Few ideas are so deeply ingrained in the American popular imagination as the belief that government aid for poor people will just encourage bad behavior.
The proposition is particularly cherished on the conservative end of the spectrum, articulated with verve by Charles Murray of the American Enterprise Institute, who blamed welfare for everything from higher youth unemployment to increases in "illegitimacy." His views are shared, to a greater or lesser degree, by Republican politicians like the unsuccessful presidential candidate Mitt Romney and Paul Ryan, the chairman of the House Ways and Means Committee.
But even Franklin Delano Roosevelt, the father of the New Deal, called welfare "a narcotic, a subtle destroyer of the human spirit." And it was President Bill Clinton, a Democrat, who put an end to "welfare as we know it."
Today, almost 20 years after Mr. Clinton signed a law that stopped the federal entitlement to cash assistance for low-income families with children, the argument has solidified into a core tenet influencing social policy not only in the United States but also around the world.
And yet, to a significant degree, it is wrong. Actual experience, from the richest country in the world to some of the poorest places on the planet, suggests that cash assistance can be of enormous help for the poor. And freeing them from what President Ronald Reagan memorably termed the "spider's web of dependency" - also known as forcing the poor to swim or sink - is not the cure-all for social ills its supporters claim.
One billion people in developing countries participate in a social safety net. At least one type of unconditional cash assistance is used in 119 countries. In 52 other countries, cash transfers are conditioned on relatively benign requirements like parents' enrolling their children in school.
Abhijit Banerjee, a director of the Poverty Action Lab at the Massachusetts Institute of Technology, released a paper with three colleagues last week that carefully assessed the effects of seven cash-transfer programs in Mexico, Morocco, Honduras, Nicaragua, the Philippines and Indonesia. It found "no systematic evidence that cash transfer programs discourage work."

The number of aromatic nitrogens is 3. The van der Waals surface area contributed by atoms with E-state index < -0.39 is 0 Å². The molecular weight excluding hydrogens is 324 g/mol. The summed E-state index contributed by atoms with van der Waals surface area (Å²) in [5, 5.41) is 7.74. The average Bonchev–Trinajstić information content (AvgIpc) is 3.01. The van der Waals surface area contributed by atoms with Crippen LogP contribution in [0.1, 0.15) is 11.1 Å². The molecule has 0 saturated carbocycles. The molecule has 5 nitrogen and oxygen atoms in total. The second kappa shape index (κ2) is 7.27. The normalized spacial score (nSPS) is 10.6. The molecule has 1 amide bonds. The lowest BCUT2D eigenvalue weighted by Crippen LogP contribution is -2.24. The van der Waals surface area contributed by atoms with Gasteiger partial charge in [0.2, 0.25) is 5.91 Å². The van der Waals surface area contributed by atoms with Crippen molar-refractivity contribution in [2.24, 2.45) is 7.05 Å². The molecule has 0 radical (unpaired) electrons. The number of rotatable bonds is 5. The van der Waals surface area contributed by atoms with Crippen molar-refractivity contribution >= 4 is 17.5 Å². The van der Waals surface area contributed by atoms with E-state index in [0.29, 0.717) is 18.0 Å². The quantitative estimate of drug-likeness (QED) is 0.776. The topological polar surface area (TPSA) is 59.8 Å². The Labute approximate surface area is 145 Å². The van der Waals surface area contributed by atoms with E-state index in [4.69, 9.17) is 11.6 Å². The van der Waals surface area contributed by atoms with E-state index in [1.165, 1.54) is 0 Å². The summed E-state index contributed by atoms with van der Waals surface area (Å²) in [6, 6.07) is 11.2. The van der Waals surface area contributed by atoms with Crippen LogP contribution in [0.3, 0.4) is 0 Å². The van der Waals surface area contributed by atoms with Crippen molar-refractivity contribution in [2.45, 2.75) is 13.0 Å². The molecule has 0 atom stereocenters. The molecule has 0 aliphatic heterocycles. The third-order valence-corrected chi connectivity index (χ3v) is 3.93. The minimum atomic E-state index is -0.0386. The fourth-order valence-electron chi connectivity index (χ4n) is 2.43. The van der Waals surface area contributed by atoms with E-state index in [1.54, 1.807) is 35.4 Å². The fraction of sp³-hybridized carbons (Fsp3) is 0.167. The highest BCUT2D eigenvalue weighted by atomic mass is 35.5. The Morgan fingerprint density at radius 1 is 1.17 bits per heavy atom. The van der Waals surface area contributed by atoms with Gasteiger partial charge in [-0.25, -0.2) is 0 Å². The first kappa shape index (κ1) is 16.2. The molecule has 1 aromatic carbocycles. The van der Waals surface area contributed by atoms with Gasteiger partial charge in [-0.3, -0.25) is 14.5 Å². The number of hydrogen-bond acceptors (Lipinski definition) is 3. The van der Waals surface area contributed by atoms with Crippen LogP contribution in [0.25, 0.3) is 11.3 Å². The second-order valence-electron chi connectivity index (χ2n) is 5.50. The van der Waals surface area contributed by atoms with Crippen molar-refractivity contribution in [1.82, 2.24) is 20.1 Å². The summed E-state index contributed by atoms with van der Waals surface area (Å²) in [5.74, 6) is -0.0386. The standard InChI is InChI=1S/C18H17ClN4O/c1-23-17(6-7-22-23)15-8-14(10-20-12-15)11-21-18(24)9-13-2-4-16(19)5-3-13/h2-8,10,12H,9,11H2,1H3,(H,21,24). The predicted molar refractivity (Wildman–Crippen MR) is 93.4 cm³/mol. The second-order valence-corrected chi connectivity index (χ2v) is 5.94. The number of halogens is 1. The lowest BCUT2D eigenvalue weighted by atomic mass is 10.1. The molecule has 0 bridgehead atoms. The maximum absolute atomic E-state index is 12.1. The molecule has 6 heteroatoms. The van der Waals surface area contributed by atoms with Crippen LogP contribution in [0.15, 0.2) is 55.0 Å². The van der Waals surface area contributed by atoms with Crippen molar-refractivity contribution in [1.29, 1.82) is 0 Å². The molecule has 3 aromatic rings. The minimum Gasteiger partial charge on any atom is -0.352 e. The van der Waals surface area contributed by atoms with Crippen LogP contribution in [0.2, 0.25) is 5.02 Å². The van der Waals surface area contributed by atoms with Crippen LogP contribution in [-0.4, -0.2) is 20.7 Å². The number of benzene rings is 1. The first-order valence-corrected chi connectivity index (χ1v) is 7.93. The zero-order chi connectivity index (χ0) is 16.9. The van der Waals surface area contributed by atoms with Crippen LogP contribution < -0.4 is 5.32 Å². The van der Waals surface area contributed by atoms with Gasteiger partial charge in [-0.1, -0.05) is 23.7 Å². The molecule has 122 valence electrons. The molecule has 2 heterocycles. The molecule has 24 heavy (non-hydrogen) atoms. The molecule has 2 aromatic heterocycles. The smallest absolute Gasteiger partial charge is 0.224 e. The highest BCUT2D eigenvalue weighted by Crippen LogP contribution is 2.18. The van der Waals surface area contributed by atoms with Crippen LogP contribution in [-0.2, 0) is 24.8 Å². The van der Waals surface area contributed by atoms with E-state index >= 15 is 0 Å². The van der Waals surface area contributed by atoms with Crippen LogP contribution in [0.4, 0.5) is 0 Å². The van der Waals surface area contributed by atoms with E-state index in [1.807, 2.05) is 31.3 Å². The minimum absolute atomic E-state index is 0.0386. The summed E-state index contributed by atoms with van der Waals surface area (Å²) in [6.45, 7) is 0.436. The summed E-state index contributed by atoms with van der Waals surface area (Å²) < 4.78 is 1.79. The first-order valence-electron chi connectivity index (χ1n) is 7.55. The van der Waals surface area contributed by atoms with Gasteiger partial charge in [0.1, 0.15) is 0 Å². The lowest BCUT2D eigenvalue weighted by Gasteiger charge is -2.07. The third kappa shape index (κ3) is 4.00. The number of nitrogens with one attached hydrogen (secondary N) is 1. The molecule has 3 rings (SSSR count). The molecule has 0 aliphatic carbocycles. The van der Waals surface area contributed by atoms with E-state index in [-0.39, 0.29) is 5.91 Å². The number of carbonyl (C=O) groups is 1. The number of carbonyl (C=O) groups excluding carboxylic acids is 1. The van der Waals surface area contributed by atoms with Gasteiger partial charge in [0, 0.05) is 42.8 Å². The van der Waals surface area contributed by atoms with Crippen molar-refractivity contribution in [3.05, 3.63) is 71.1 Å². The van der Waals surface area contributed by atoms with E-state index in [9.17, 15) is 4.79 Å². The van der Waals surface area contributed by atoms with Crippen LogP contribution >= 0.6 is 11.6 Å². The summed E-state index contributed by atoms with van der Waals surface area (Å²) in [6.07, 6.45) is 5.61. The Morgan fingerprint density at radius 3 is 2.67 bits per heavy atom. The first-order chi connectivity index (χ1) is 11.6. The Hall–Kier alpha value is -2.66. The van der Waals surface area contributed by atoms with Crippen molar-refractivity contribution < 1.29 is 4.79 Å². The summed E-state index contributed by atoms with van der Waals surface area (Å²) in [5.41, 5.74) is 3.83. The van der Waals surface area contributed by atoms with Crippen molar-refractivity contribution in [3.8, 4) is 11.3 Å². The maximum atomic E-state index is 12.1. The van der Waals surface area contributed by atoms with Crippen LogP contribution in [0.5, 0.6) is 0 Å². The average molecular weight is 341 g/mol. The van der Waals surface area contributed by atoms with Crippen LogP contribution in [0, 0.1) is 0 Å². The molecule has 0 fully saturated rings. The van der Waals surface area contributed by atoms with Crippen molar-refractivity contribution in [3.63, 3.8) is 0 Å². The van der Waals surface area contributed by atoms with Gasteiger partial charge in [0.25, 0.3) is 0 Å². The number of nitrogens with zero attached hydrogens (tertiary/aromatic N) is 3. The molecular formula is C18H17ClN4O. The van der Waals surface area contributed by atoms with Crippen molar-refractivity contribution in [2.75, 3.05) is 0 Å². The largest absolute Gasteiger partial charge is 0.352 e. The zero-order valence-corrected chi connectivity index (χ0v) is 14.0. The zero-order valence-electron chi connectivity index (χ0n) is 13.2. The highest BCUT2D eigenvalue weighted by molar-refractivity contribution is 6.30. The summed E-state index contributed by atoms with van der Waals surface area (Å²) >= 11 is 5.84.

A World Bank report from 2014 examined cash assistance programs in Africa, Asia and Latin America and found, contrary to popular stereotype, the money was not typically squandered on things like alcohol and tobacco.
Still, Professor Banerjee observed, in many countries, "we encounter the idea that handouts will make people lazy."
Professor Banerjee suggests the spread of welfare aversion around the world might be an American confection. "Many governments have economic advisers with degrees from the United States who share the same ideology," he said. "Ideology is much more pervasive than the facts."
What is most perplexing is that the United States' own experience with both welfare and its "reform" does not really support the charges.
Take births to single mothers. Already in 1995, an analysis of rates of birth to unwed mothers by Hilary Hoynes of the University of California, Berkeley, found that welfare payments did not increase single motherhood. And the experience over the next 20 years suggested that ending welfare did not reduce it.
The charge that welfare will become a way of life reproducing itself down the generations is also dubious. Before welfare reform in 1996, some four in 10 Americans on welfare were on it for only one or two years. Only about a third were on it for five years or more.